Left a comment on a post about remarriage that prompted the author to come back – gloating a tiny bit at what she perceived was “striking a nerve” – to “explain” that she really meant no offense and was writing from her own perspective.
What perspective? Longing and need. Not atypical when one is alone again after having been contentedly cocooned in a relationship. But she made the mistake of comparing her missteps with those who venture back in a more relationship oriented mind and who, unsurprisingly, find someone.
I have written it before but it bears repeating – most people find what they are looking for when they date. The trouble is that most people look for the wrong things.
But the observations that prompted me to comment were directed at folks who remarry. In the author’s opinion, moving into marriage again after a short interval is based on the longing only. There couldn’t be any possible way that real love is the motive.
And in the absence of the one we truly want, I am sure that occasionally the “stand-in” can fall into a small space made where the huge void developed. And maybe that is love. A new love.
Stand-ins. Second wives are “stand-ins”. How could we hope to be more when we are not what is actually wanted?
And one wonders why dating goes wrong or new relationships don’t lead anyway? As if anything good could come from using people? Or thinking of them as second best or pale imitations?
This particular blog is multi-authored, but more than a few have a decidedly poor opinion of the men and women who dare to be second. Surprising given that a couple of the others are in relationships or remarried themselves.
But I’ve observed this elsewhere. At Widower Wednesday, a widow left a comment in the middle of a conversation taking place between mostly non-widowed second wives and girlfriends that upbraided them for their desire to come first in their relationships.
“Seconds should know their place,” and I am paraphrasing except for the “seconds” term. “They cannot expect to supplant the late wife, who by rights earned her spot eternal as first and foremost.”
Heavens to sisterwives! Seriously?
I left a response to the explanation of the blogger who has such a low opinion of the idea that love can be love on the same level as one lost, but it wasn’t approved. Which did not surprise me. I was pointed and called her out for mixing her metaphors. Basically, one can’t fall back on “it’s just based on my experience” when citing an example of that is based on the life of someone you heard about via a friend.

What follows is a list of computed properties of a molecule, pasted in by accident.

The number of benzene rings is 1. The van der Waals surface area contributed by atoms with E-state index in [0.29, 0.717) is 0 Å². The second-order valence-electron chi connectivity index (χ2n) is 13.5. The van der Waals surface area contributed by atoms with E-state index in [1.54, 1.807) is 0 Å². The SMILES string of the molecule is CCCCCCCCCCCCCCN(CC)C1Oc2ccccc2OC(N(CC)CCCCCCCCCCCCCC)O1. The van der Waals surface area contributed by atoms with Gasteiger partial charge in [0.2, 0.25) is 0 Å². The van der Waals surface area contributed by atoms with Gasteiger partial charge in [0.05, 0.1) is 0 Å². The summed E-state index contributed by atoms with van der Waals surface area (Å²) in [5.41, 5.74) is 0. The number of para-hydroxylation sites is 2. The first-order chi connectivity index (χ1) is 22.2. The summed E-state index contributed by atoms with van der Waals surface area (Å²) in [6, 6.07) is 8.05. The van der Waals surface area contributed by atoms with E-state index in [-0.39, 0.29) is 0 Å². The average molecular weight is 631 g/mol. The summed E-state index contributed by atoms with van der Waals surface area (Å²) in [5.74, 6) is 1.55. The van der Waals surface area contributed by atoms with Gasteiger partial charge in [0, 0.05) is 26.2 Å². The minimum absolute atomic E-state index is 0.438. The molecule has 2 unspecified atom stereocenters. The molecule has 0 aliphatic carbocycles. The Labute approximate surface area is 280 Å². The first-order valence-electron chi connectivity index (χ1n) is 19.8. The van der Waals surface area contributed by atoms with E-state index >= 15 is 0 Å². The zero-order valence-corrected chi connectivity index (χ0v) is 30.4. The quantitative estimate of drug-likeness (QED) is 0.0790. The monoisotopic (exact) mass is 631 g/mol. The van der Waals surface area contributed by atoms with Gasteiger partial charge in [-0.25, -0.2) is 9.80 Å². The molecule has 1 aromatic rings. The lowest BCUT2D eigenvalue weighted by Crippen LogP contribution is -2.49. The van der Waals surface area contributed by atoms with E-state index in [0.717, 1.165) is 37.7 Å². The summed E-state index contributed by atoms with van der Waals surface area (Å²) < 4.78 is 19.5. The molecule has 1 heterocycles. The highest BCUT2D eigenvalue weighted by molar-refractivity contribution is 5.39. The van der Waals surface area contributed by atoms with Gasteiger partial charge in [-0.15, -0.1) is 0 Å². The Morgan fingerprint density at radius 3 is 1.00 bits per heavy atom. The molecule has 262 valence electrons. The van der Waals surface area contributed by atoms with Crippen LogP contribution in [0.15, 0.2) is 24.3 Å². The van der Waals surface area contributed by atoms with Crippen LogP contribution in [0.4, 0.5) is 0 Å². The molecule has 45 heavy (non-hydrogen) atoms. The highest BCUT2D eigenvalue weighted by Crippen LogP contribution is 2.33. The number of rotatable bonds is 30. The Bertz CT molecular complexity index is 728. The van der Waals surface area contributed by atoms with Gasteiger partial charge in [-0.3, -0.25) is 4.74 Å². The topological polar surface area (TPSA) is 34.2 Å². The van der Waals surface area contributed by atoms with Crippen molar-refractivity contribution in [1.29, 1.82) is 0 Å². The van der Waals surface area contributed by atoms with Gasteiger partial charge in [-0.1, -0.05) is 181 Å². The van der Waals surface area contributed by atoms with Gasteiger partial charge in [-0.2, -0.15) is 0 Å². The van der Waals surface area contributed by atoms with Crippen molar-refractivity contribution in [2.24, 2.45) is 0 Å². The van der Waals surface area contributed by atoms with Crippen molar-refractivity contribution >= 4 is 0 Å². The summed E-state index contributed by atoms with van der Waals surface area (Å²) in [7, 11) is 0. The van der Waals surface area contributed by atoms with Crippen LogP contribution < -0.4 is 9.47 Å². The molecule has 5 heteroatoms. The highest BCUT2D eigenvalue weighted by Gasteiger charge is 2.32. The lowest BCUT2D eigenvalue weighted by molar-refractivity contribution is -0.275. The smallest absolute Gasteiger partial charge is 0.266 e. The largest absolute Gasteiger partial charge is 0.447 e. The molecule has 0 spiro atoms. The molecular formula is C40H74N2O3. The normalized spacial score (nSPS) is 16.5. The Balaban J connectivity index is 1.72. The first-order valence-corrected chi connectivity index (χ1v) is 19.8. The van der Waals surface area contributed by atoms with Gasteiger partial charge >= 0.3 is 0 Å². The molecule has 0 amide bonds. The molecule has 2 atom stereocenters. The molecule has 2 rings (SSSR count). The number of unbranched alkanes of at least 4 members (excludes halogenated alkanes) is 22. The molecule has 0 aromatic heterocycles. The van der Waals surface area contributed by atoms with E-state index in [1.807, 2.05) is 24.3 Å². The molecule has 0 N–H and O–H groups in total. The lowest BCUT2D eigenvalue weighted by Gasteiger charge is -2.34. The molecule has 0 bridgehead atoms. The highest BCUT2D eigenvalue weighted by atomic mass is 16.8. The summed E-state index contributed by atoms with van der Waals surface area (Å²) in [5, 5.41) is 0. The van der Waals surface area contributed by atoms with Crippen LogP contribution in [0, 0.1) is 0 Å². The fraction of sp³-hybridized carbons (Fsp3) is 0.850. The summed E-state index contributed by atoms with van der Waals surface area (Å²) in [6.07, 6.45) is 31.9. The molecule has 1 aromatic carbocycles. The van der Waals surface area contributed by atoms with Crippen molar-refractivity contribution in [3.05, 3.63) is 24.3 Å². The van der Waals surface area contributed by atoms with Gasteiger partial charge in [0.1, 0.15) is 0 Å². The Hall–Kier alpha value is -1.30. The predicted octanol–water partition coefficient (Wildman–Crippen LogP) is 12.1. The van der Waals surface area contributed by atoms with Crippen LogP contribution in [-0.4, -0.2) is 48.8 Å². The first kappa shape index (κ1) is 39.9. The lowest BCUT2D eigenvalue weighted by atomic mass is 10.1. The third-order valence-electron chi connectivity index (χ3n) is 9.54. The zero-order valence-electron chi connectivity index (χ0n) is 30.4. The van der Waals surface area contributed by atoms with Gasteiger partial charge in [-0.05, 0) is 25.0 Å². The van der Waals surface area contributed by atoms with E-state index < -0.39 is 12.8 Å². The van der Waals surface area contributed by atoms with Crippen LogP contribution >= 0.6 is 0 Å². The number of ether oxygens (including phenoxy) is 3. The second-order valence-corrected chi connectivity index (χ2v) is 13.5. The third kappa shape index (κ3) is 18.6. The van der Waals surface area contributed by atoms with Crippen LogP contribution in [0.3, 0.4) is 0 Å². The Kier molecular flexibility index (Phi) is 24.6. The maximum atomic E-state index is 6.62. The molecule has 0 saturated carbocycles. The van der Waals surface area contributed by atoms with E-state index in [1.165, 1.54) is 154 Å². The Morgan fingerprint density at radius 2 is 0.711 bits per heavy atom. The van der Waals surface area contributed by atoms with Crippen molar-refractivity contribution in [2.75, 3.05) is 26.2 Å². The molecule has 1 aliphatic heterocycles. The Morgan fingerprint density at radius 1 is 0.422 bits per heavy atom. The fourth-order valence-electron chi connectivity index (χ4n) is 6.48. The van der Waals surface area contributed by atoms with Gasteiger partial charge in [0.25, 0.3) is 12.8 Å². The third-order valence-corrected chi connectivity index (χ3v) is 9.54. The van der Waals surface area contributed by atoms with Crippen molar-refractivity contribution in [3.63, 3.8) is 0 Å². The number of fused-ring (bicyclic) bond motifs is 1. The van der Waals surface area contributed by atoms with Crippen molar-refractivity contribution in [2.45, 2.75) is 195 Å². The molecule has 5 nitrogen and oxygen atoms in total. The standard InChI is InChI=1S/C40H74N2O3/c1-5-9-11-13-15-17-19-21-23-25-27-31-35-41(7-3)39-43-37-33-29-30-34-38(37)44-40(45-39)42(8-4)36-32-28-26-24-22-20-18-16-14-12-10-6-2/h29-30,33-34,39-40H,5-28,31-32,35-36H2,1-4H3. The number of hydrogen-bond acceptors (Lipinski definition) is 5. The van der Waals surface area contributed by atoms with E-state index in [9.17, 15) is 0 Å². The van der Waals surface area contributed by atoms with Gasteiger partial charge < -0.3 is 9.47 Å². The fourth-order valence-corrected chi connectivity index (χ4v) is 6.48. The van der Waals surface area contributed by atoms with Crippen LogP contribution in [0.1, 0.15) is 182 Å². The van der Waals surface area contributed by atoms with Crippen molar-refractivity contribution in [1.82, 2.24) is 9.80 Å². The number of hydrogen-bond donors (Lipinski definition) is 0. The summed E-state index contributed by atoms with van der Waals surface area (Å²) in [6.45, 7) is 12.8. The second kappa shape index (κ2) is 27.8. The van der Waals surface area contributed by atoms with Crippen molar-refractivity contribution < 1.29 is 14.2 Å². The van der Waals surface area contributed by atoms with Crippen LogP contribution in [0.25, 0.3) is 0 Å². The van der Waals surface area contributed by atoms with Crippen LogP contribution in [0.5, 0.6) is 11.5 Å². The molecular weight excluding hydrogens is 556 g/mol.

She’d started her post with the tale of a widower who’d remarried in the first year after his wife’s death. She implies that he was simply filling that void. Not that she was judging or anything.
So why bring it up?
There is no corner market on longing and loneliness and the need to be held and make love. It’s not exclusive to any particular relationship aftermath or more keenly felt by widowed as opposed to divorced or someone whose broken up with a boyfriend. Hurt is hurt. Pining is pining. The degree of attachment and the owie it leaves when severed is dependent on the person and will vary.
But no one is a stand-in. No one should be viewed in that light or allow herself to be cast in that role. And if you are prowling for a warm body only have the balls to say so upfront so the object of your carnal desire has the right to choose to be used or not.
Using someone for sex and dating with an eye to a permanent relationship are not the same things at all. Perhaps that post should have been a two part’r.
One thought on “The Second Wives Club”
Very well said. With the rate of divorce these days, so many people are on a second (or third) time around.